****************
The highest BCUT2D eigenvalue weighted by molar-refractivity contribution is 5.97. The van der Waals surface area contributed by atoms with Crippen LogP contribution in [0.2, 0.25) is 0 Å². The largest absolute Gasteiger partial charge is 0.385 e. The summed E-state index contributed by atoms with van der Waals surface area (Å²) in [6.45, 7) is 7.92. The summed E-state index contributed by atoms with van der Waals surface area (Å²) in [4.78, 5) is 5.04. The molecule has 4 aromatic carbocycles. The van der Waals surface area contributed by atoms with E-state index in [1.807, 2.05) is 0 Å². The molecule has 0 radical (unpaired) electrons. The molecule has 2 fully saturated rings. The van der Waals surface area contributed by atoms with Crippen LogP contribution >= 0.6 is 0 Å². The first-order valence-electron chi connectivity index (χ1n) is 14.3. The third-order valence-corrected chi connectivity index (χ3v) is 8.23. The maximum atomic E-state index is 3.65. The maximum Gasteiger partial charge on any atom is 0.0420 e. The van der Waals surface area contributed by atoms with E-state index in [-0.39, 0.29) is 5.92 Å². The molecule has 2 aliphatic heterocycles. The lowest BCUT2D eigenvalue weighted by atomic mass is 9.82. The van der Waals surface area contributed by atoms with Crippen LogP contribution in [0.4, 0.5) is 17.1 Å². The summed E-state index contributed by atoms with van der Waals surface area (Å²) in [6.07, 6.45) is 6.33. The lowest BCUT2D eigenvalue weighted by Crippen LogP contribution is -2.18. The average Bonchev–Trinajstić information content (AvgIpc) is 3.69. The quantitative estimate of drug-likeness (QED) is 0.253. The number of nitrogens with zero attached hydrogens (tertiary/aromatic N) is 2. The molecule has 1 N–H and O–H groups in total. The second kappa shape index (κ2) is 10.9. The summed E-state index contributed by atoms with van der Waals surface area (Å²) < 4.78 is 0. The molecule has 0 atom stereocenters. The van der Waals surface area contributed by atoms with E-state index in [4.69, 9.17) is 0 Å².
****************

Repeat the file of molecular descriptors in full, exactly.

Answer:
The highest BCUT2D eigenvalue weighted by molar-refractivity contribution is 5.97. The van der Waals surface area contributed by atoms with Crippen LogP contribution in [0.2, 0.25) is 0 Å². The largest absolute Gasteiger partial charge is 0.385 e. The summed E-state index contributed by atoms with van der Waals surface area (Å²) in [6.45, 7) is 7.92. The summed E-state index contributed by atoms with van der Waals surface area (Å²) in [4.78, 5) is 5.04. The molecule has 4 aromatic carbocycles. The van der Waals surface area contributed by atoms with E-state index in [1.807, 2.05) is 0 Å². The molecule has 0 radical (unpaired) electrons. The molecule has 2 fully saturated rings. The van der Waals surface area contributed by atoms with Crippen LogP contribution >= 0.6 is 0 Å². The first-order valence-electron chi connectivity index (χ1n) is 14.3. The third-order valence-corrected chi connectivity index (χ3v) is 8.23. The maximum atomic E-state index is 3.65. The maximum Gasteiger partial charge on any atom is 0.0420 e. The van der Waals surface area contributed by atoms with E-state index in [-0.39, 0.29) is 5.92 Å². The molecule has 2 aliphatic heterocycles. The lowest BCUT2D eigenvalue weighted by atomic mass is 9.82. The van der Waals surface area contributed by atoms with Crippen LogP contribution in [0.4, 0.5) is 17.1 Å². The summed E-state index contributed by atoms with van der Waals surface area (Å²) in [6.07, 6.45) is 6.33. The lowest BCUT2D eigenvalue weighted by Crippen LogP contribution is -2.18. The average Bonchev–Trinajstić information content (AvgIpc) is 3.69. The quantitative estimate of drug-likeness (QED) is 0.253. The number of nitrogens with zero attached hydrogens (tertiary/aromatic N) is 2. The molecule has 1 N–H and O–H groups in total. The second kappa shape index (κ2) is 10.9. The summed E-state index contributed by atoms with van der Waals surface area (Å²) < 4.78 is 0. The molecule has 0 atom stereocenters. The van der Waals surface area contributed by atoms with E-state index in [4.69, 9.17) is 0 Å².